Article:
“I guess I am. I half-expected the concierge at the hotel to ask me that or ‘did’ja eat yet?’”

The girl laughed. “You accent is spot on. Richard James? The name is familiar. Don’t tell me …”

“Need a hint?” He tapped his camera.

“Mother of God!” she exclaimed. “The photographer! Man he took pictures of nearly every school kid on the island for years.”

“The one and the same.”

“And those amazing calendars. We have a near full set you know. We’d love to get permission to reprint them. Do you know who owns the rights to them?”

“Hold on I’m just here to look around not do business.”

“Oh right. It’s just that … Stan …” she shouted over her shoulder. “Come out here.”

“I’ll be here for a couple of days.” He said.

A muscular man about 5’5 strode out of the office behind her counter. His shirt and jeans were clearly tailored to show him off to his best advantage. But what sort of advantage did he expect to have here?

“Yes Jeannie.”

“It’s … I forgot to ask your name … he’s Richard James’ son … the calendar guy.”

“Cool.” he shook Dan’s hand.

“Daniel James.”

The man’s hand was solid, firm without exerting pressure. He put his other hand over Dan’s as they shook.

“I am pleased to meet you. Don’t mind Jeannie. She’s been doing a research project on the changing views of our island as seen via the tourist lens, or something like that.”

“The filtered dialectic of the past as posited by the lens to create a distance between reality and idealization?” Dan asked her.

“Mother of God, you said it better than I ever could.”

“You can stop with the localisms Jeannie.” Stan said.

“Hard habit to break. It’s part of the training to give visitors a sense of what has been lost.” Jeannie explained. “Who’s yer fadder” Is one of those expressions that had nearly disappeared. I tell what generation a visitor is from by the way they react to that question.”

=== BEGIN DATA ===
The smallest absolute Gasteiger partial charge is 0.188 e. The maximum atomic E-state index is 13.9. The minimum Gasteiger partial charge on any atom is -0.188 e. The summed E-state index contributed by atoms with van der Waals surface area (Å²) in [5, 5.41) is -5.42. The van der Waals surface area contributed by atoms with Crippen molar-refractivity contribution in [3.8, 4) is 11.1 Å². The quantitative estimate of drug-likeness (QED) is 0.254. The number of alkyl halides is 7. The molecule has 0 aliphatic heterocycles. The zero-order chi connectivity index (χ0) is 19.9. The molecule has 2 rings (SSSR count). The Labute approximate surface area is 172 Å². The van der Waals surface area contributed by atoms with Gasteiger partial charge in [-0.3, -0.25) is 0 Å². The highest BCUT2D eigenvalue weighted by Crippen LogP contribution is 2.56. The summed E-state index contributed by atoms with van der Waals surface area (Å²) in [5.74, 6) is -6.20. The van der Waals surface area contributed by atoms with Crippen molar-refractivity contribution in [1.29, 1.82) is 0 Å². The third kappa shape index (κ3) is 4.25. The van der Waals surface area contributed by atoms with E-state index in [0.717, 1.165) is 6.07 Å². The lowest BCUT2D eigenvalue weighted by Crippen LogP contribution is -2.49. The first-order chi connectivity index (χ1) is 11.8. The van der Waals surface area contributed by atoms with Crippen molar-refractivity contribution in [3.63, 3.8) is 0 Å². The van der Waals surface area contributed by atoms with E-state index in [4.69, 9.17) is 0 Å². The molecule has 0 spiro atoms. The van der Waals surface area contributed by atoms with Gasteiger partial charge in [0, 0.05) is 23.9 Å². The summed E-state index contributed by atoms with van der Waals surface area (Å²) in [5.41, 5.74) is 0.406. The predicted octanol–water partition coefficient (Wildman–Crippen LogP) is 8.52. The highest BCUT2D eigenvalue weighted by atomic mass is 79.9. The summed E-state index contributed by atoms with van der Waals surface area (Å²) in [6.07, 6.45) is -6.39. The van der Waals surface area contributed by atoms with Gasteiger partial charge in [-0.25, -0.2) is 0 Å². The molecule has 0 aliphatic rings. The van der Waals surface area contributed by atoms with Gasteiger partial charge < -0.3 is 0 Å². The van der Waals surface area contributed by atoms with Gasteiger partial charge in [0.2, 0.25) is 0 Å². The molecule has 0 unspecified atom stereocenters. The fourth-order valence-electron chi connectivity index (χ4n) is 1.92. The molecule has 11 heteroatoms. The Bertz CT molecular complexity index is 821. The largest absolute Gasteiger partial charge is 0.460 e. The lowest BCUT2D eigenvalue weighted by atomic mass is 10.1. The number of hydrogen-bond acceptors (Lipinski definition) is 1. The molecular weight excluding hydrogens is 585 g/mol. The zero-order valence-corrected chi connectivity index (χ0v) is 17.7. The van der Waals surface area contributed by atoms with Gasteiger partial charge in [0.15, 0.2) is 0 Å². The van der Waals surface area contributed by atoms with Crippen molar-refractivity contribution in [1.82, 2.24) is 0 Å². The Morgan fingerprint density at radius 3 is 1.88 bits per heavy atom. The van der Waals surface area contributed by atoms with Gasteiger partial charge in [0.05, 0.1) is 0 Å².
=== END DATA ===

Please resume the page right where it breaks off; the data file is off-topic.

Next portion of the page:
“Now days they ask what’s your handle.” Stan said. “Or what are you into.”

“Into?” Dan asked. Was this man flirting with him? “As is top or bottom?”

“Exactly?” Stan said.

“Now you’ve lost me.” Jeannie said.

“Doesn’t matter. I’ve been reading about you in the Post.”

“Me? I haven’t looked at any news for weeks.”

“Not exactly you, but the motel explosion outside of St. Peter’s.”

“You were there?” Jeannie said.

“That’s right and now I’m here.”

“I think he wants to change the subject Jeannie. Are you here at the Museum just to look or to look for something in specific.”

“Owner of book store said you had a collection of high-school year books?”

“That we do.”

“It’s on the second floor. I’ll take …”

“That’s alright Jeannie. I’ll show Mr. James around. You can hold the fort down here.”

“But …”

“I won’t be keeping you form anything?” Dan said. “I’m sure I can manage on my own.”

“Fund raising report can wait.” Stan gestured to the entrance. “Stairs are just to the right.”

The top of the stairs was unlit. Stan leaned across Dan to turn on the light.

22-chair

Like my pictures? I post lots on Tumblr

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https://www.tumblr.com/blog/topoet